Pre-Hoop Era 1840-1855


In the 1840's, Full skirts were supported by a vast array of petticoats.  These petticoats were made of horsehair, or stiffened with cane and padding.   

The natural waist could be slightly longer than natural, with points in front and behind.  Most trimmings were applied in a manner that was wide at the shoulder, narrowing at the waist and then widening again at the hem of the skirt.  This would accentuate the tightly laced waistline.

1840 day dress

1841 - La Mode Illustre
The bodice shoulder line ended well below the natural shoulder, often pinning the arm of the wearer down.  The sleeves were narrow for day dresses.

1841 La Mode Illustre, day dresses.

1841 fashion plate.

Evening bodices were low off the shoulder, often covered with folds of fabric or a bertha.

1843 Evening dresses

1842 Godeys
The overall look of the dresses did not change much during this period.  The sleeves started to become wider in the 1850's.  The skirts expanded in size as more and more petticoats were worn.  Added flounces on the skirt would help create a wider look.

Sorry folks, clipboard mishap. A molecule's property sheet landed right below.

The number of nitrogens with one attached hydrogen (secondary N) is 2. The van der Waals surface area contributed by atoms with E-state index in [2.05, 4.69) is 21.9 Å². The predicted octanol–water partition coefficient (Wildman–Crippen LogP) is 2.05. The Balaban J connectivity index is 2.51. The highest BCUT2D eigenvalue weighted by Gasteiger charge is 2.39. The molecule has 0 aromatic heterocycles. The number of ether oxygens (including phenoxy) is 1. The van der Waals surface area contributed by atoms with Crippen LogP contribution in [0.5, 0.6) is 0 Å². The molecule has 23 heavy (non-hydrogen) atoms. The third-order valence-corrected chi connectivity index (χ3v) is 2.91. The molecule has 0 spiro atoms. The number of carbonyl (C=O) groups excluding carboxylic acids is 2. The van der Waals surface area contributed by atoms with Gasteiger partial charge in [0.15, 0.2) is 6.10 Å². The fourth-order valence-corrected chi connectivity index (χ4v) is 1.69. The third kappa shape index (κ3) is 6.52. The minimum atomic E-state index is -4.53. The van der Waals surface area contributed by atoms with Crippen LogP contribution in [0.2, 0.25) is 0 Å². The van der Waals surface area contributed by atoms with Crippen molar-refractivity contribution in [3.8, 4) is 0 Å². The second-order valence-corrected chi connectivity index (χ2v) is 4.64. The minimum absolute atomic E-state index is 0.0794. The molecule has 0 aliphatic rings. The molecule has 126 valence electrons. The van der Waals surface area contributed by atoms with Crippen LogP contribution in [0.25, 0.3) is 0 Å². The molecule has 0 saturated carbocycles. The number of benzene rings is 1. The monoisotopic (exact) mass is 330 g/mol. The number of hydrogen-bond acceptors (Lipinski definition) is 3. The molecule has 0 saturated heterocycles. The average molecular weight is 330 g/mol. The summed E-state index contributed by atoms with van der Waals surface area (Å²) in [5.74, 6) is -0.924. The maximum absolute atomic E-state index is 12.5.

1848 Godey - Morning Dresses.

1848 Godey - Evening Dresses.
Daytime necklines could be more open than those of later years.  Often a plunging "V" neckline would be filled in over the bust by a small chimisette.

1850 evening dresses.<

1850 Grahams - day dresses
The style for flounces on the dresses begins to be very popular, with more and more flounces add all the time. Dress fabrics were milled especially for the flounces, with colors and patterns designed to be cut into strips.

1851 Journal des Demoiselles - day dresses.

Early 1850s Journal de Demoiselles - evening dresses.
I should mention that the French during this period were wearing bodices that fit smoothly to the body.  The English tended to soften the bodices with folds and gathers of fabric over the bust, known as the "fan" bodice.

1842 Godey.